Identification of fish larvae Larval fish identification in this study was mainly depended on literature description and book. These guides are the compilation of the obtainable description of larval stages of fish around the world which are a guide to commonly occurring larval stages of fishes in Kenyan Coastal Waters by Mwaluma et al. , (2014) and the larvae of Indo-Pacific Coastal fishes: An identification guide to marine fish larvae by Leis and Ewart, (2000). There are 2 main characteristic used to identify fish larvae which include body and gut shape. 2.2.1.
World Animal Protection USA, an organization that promotes the need to help suffering animals, stated, “Dolphins in the wild may swim up to 40 or 50 miles in a day and can dive to depths of hundreds of feet. Even in the largest captive facilities, dolphins have access to less than 1/10,000 of 1% (0.000001%) of the space available to them in their natural environment.” Dolphin captivity is when people keep dolphins in closed-in areas and own them for educational purposes or entertainment purposes. Dolphin circuses are groups of people who keep dolphins, normally illegally, to train them to do tricks and show off their tricks to people for a price. Dolphins, who are not kept in captivity and circuses are in their natural habitat, the ocean.
Every single year, people from all around the world come to visit marine parks, oceanariums, aquariums, and zoos to “learn” about wild animals that people usually don’t get to see every day. Although, have you ever thought to compare the size of their cages and tanks to the size of the environment where they usually would live? Or have you ever compared the attitude of an animal in captivity to an animal in the wild? If you have, then you may notice some extravagant differences. SeaWorld, a place where you can go and learn about the natural life of marine animals!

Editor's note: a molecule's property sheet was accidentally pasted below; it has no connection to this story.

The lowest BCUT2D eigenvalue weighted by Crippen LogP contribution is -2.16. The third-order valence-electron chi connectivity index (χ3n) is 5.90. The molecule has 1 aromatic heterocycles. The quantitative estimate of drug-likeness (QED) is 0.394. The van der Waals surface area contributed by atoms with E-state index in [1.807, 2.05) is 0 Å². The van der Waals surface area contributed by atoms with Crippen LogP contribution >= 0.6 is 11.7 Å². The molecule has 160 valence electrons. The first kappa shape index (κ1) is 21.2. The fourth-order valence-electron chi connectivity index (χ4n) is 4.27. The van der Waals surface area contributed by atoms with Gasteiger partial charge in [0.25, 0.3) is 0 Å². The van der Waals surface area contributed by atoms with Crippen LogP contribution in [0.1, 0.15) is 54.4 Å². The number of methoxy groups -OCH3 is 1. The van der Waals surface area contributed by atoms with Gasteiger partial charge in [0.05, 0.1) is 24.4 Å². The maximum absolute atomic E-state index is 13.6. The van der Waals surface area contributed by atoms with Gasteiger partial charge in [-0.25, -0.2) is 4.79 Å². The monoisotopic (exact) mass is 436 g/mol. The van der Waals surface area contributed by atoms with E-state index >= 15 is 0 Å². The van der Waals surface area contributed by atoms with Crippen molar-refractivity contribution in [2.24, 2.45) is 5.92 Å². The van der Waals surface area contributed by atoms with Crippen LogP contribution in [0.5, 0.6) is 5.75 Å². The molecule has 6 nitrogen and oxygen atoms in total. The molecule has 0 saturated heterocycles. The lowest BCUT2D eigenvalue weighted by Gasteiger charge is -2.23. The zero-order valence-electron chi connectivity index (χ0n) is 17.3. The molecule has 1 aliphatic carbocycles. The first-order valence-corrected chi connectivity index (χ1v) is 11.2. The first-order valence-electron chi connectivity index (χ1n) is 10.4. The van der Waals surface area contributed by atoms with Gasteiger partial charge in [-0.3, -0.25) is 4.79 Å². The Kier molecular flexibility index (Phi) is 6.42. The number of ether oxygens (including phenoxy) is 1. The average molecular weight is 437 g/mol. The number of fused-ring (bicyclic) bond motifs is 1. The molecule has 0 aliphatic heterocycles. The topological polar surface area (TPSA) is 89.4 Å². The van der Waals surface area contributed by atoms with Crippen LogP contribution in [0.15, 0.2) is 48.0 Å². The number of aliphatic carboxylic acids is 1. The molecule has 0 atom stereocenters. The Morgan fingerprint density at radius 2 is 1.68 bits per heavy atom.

They have long, slim bodies to enable them to swim at fast speeds. Makos live all around the world in central oceans. They have special adaptations they use to help them survive. Makos are currently being protected by U.S. waters. Mako sharks are quite amazing
That makes this sources extremely dependable for my final paper due to all the good information it gives. This movie does a good job on the timeline of events. It starts in the beginning from where and how whales were captured to be put into sea-parks, and even follows the whales on their journeys. For example, the film mainly focuses on a giant whale named Tilikum and where he started, his events, where he moved, to and where he was last when the film was made. It also starts with the first sea-parks and how they grew into bigger ones.
I have swum with Caribbean reef sharks in the Bahamas and have seen how beautiful and strong they truly are first hand. Sharks are a vital part to every ecosystem they are in and currently being killed at a rate that they cannot reproduce at. Alpha predators are a necessary component of eco-systems because they keep the populations of every trophic level below them in check. You can compare an eco-system to a skyscraper; you need every single part so the entire building does not fall apart. Sharks have the task of killing the wounded, old, and sick fish in schools to keep the stocks of fish healthy and plentiful.
Researchers at the University of California, San Diego discovered that stingrays have the same enzymes used by “boneworms” to break down whale carcasses, and help promote photosynthesis in coral. However, this enzyme in stingrays is used to regulate their blood pH. This discovery is leading scientists to get a better understanding of enzyme’s function in human kidneys to regulate blood and urine function. To examine the enzyme more closely graduate student Jinae Roa isolated cells from stingray gills and exposed them to different pH conditions. Her and Martin Tresguerres discovered the more elevated and more alkaline, the proton pump activated by pushing the cells inner cytoplasm to the outer membrane, therefore, relieving it of excess acid.
These banks contain coral rubble, seagrass and macroalgae with other invertebrate taxa, which play a key part in the ecosystem. The bank systems contain essential fish habitats, which provide sheltering and foraging grounds. Past studies have indicated these fish assemblages showed a high diversity and biomass of coral reefs. Most of the biomass in the Florida Keys ecosystem is made up of species that stay in channels for most of the day. These signs show that the bank systems are important for the FKNMS for providing a structural support and high productivity for the biodiversity.